In a few paragraphs, can you embody the essence of “you” without bragging? This is an overwhelming thought that is only made worse when you realize you know yourself better than anyone. In an article for 99u, Nicole Fenton gives her tips to writing an “About Me” page that will blow the audience away.
Tips to Get in the Right Mindset
- Write as if your dream audience is reading.
- Emphasize the kind of work you actually want to do.
- Remain honest.
- Read the final product aloud to ensure it sounds like you.
- Treat it as a draft and continually update and revise.
The first step to beginning to write about you is to reflect. Find a quiet place to be alone and think about what your goals are and how they fit into your life. For example, think about where you see yourself in three years. These ideas start the ball rolling and help to shape your “About Me” to accurately reflect your desires.
The next step is to accumulate ideas about what you want to say. Keeping the information concise and concrete goes a long way, so keep it simple and basic. Elaborate on experience and be sure to delve into your passions. If you have links, insert them and leave the reader with instructions on what to do next–what to do with this information. A good short bio should quickly tell the reader the basic facts about you.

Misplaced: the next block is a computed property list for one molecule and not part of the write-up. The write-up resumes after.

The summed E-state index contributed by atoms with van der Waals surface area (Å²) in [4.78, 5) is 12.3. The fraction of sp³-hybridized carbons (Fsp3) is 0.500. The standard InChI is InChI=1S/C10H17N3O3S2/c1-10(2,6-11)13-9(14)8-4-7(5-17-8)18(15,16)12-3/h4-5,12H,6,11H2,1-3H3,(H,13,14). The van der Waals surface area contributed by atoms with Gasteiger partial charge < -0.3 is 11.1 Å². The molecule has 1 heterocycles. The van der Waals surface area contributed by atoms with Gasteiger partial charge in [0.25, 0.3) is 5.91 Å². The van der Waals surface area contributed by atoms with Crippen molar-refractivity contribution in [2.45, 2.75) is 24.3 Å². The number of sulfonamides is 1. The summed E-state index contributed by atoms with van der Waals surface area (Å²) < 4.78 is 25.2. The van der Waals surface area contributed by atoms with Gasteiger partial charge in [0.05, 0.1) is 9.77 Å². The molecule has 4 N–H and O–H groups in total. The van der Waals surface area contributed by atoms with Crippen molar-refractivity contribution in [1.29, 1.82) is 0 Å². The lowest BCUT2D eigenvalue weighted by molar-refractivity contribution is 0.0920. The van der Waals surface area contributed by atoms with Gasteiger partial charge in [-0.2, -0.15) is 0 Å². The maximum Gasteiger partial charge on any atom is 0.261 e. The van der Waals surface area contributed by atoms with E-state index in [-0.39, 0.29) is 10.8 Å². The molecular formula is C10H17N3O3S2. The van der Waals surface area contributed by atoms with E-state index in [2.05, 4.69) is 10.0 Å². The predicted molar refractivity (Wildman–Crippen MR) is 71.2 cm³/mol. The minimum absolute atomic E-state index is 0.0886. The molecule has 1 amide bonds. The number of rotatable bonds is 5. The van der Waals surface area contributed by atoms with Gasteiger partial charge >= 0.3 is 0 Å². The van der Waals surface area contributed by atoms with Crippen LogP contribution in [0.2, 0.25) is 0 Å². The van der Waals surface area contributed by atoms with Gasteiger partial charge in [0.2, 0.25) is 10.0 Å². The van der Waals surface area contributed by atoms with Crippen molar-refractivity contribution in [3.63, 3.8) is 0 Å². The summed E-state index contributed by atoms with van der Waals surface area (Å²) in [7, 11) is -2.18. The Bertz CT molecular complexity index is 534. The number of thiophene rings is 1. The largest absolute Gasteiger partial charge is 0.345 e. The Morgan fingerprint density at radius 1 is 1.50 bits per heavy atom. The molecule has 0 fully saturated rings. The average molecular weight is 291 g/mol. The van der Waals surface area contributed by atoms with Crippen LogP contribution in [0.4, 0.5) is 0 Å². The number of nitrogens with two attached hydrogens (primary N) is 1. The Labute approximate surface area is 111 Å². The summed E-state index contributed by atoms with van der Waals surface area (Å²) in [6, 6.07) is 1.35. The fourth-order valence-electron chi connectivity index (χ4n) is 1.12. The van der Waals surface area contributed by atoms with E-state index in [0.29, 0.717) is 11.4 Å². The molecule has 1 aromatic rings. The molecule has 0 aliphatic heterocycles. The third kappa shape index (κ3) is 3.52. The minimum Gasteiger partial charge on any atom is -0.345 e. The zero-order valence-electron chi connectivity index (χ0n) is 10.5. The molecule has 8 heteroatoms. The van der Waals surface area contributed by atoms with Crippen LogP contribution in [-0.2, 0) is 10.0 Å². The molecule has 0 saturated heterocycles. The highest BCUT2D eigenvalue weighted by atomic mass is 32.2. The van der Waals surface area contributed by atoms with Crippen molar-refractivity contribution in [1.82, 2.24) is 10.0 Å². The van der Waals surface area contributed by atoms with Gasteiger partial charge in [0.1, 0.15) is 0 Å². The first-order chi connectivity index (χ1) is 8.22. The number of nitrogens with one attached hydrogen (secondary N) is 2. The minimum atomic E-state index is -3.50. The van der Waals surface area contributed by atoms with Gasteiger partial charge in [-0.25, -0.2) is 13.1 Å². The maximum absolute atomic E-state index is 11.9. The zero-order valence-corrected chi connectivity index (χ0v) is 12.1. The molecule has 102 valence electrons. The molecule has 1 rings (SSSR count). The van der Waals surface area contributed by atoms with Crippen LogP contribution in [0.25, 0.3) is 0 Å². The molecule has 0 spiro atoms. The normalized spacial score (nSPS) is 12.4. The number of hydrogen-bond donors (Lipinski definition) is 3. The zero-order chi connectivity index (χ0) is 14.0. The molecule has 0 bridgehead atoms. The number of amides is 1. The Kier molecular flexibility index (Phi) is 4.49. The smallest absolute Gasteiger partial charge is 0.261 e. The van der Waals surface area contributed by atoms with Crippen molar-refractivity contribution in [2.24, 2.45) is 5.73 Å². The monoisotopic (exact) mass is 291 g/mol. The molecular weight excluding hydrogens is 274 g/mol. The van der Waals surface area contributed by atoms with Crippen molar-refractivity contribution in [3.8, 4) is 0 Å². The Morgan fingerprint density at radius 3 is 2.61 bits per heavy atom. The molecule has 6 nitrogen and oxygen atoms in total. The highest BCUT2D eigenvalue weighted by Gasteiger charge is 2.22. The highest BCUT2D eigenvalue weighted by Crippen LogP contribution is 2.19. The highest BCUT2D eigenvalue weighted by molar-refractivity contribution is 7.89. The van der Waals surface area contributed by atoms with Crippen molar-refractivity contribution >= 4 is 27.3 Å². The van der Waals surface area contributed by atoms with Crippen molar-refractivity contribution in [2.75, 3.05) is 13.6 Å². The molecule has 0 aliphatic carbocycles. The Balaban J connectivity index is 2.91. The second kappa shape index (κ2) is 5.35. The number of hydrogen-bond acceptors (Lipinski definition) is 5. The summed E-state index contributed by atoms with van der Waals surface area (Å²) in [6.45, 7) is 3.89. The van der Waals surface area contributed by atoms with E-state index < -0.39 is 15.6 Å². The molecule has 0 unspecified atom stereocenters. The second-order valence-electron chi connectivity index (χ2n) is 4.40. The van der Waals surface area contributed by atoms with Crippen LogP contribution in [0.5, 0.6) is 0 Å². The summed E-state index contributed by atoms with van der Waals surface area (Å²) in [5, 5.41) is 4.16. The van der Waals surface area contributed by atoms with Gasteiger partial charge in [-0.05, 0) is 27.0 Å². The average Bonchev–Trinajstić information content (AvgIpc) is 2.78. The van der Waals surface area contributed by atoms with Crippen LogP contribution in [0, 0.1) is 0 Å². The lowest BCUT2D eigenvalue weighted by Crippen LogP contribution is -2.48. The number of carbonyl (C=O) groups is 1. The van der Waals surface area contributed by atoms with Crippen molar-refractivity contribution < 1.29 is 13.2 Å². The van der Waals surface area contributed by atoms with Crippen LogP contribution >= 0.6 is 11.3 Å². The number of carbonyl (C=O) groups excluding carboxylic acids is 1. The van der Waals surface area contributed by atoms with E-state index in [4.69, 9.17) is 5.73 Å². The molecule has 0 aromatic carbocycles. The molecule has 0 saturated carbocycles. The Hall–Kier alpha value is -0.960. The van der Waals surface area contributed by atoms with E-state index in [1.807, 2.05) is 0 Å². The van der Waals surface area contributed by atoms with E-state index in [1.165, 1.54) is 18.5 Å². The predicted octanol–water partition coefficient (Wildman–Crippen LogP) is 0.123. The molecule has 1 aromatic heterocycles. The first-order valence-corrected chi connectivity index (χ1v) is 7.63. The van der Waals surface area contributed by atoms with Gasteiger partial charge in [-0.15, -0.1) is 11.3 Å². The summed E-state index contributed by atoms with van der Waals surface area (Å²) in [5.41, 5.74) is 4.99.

Once the basic structure is intact, it is time to integrate everything together. Do not be afraid to move things around and change the structure or even eliminate elements entirely. Upon completing a draft, start to play with the wording until it sounds like you organically and honestly.
No one is perfect, and the same holds true for writing. It is important to continually go back and refine the “About Me” section. It is okay if it is not perfect the first time around. Put yourself out there, even if it seems too verbose or too concise. You can always come back to it, but the important thing is that it is out there to be read.
You can read the original article here: http://99u.com/articles/51669/how-to-write-about-me-section